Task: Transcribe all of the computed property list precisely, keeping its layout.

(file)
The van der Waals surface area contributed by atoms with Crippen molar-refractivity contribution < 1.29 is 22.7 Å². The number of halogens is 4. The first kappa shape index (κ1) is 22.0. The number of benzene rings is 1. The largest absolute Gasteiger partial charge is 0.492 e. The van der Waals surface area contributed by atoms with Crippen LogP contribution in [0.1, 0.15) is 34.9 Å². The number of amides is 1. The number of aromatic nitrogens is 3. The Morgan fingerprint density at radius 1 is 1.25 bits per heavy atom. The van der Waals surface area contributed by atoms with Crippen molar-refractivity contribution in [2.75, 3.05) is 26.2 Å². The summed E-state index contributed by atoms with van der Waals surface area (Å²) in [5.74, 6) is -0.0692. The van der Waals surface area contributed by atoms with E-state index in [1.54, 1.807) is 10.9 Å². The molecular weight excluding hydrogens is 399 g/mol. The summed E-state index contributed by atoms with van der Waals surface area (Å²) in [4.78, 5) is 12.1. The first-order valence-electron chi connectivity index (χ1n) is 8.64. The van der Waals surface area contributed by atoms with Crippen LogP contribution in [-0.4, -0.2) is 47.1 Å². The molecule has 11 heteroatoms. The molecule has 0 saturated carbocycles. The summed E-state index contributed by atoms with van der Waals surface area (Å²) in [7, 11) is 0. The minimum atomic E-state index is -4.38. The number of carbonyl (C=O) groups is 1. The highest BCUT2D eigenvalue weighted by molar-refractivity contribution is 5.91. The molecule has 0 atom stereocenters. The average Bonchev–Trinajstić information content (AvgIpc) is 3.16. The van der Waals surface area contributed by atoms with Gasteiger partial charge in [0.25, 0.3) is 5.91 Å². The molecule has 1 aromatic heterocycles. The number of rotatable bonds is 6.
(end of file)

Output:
The van der Waals surface area contributed by atoms with Crippen molar-refractivity contribution < 1.29 is 22.7 Å². The number of halogens is 4. The first kappa shape index (κ1) is 22.0. The number of benzene rings is 1. The largest absolute Gasteiger partial charge is 0.492 e. The van der Waals surface area contributed by atoms with Crippen LogP contribution in [0.1, 0.15) is 34.9 Å². The number of amides is 1. The number of aromatic nitrogens is 3. The Morgan fingerprint density at radius 1 is 1.25 bits per heavy atom. The van der Waals surface area contributed by atoms with Crippen molar-refractivity contribution in [2.75, 3.05) is 26.2 Å². The summed E-state index contributed by atoms with van der Waals surface area (Å²) in [5.74, 6) is -0.0692. The van der Waals surface area contributed by atoms with E-state index in [1.54, 1.807) is 10.9 Å². The molecular weight excluding hydrogens is 399 g/mol. The summed E-state index contributed by atoms with van der Waals surface area (Å²) in [4.78, 5) is 12.1. The first-order valence-electron chi connectivity index (χ1n) is 8.64. The van der Waals surface area contributed by atoms with Crippen LogP contribution in [-0.4, -0.2) is 47.1 Å². The molecule has 11 heteroatoms. The molecule has 0 saturated carbocycles. The summed E-state index contributed by atoms with van der Waals surface area (Å²) in [7, 11) is 0. The minimum atomic E-state index is -4.38. The number of carbonyl (C=O) groups is 1. The highest BCUT2D eigenvalue weighted by molar-refractivity contribution is 5.91. The molecule has 0 atom stereocenters. The average Bonchev–Trinajstić information content (AvgIpc) is 3.16. The van der Waals surface area contributed by atoms with Gasteiger partial charge in [0.25, 0.3) is 5.91 Å². The molecule has 1 aromatic heterocycles. The number of rotatable bonds is 6.